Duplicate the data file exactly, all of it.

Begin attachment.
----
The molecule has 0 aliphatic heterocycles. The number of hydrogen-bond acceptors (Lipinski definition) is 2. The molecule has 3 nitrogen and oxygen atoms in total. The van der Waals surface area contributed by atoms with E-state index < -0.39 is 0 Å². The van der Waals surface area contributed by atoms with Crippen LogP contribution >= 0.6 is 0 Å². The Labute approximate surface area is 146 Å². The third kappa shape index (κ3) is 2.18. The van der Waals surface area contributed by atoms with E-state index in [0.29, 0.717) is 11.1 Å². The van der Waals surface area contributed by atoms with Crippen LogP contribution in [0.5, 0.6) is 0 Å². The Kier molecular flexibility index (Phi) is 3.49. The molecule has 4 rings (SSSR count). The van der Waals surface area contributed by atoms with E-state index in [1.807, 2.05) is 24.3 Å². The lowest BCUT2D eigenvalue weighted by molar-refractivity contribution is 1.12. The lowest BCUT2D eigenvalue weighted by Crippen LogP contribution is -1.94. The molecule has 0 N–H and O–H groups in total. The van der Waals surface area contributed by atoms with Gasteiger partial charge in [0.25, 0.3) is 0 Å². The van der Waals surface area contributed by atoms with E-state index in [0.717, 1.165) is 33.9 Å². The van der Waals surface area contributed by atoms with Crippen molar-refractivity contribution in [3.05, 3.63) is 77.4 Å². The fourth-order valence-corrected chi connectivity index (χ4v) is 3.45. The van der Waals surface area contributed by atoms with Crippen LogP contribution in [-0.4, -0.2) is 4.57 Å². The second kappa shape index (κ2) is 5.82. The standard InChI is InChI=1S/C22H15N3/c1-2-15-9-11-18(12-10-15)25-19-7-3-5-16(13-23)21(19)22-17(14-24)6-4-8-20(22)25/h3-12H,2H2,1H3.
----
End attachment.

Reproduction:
The molecule has 0 aliphatic heterocycles. The number of hydrogen-bond acceptors (Lipinski definition) is 2. The molecule has 3 nitrogen and oxygen atoms in total. The van der Waals surface area contributed by atoms with E-state index < -0.39 is 0 Å². The van der Waals surface area contributed by atoms with Crippen LogP contribution >= 0.6 is 0 Å². The Labute approximate surface area is 146 Å². The third kappa shape index (κ3) is 2.18. The van der Waals surface area contributed by atoms with E-state index in [0.29, 0.717) is 11.1 Å². The van der Waals surface area contributed by atoms with Crippen LogP contribution in [0.5, 0.6) is 0 Å². The Kier molecular flexibility index (Phi) is 3.49. The molecule has 4 rings (SSSR count). The van der Waals surface area contributed by atoms with E-state index in [1.807, 2.05) is 24.3 Å². The lowest BCUT2D eigenvalue weighted by molar-refractivity contribution is 1.12. The lowest BCUT2D eigenvalue weighted by Crippen LogP contribution is -1.94. The molecule has 0 N–H and O–H groups in total. The van der Waals surface area contributed by atoms with Gasteiger partial charge in [0.25, 0.3) is 0 Å². The van der Waals surface area contributed by atoms with E-state index in [0.717, 1.165) is 33.9 Å². The van der Waals surface area contributed by atoms with Crippen molar-refractivity contribution in [3.05, 3.63) is 77.4 Å². The fourth-order valence-corrected chi connectivity index (χ4v) is 3.45. The van der Waals surface area contributed by atoms with Crippen LogP contribution in [-0.4, -0.2) is 4.57 Å². The second kappa shape index (κ2) is 5.82. The standard InChI is InChI=1S/C22H15N3/c1-2-15-9-11-18(12-10-15)25-19-7-3-5-16(13-23)21(19)22-17(14-24)6-4-8-20(22)25/h3-12H,2H2,1H3.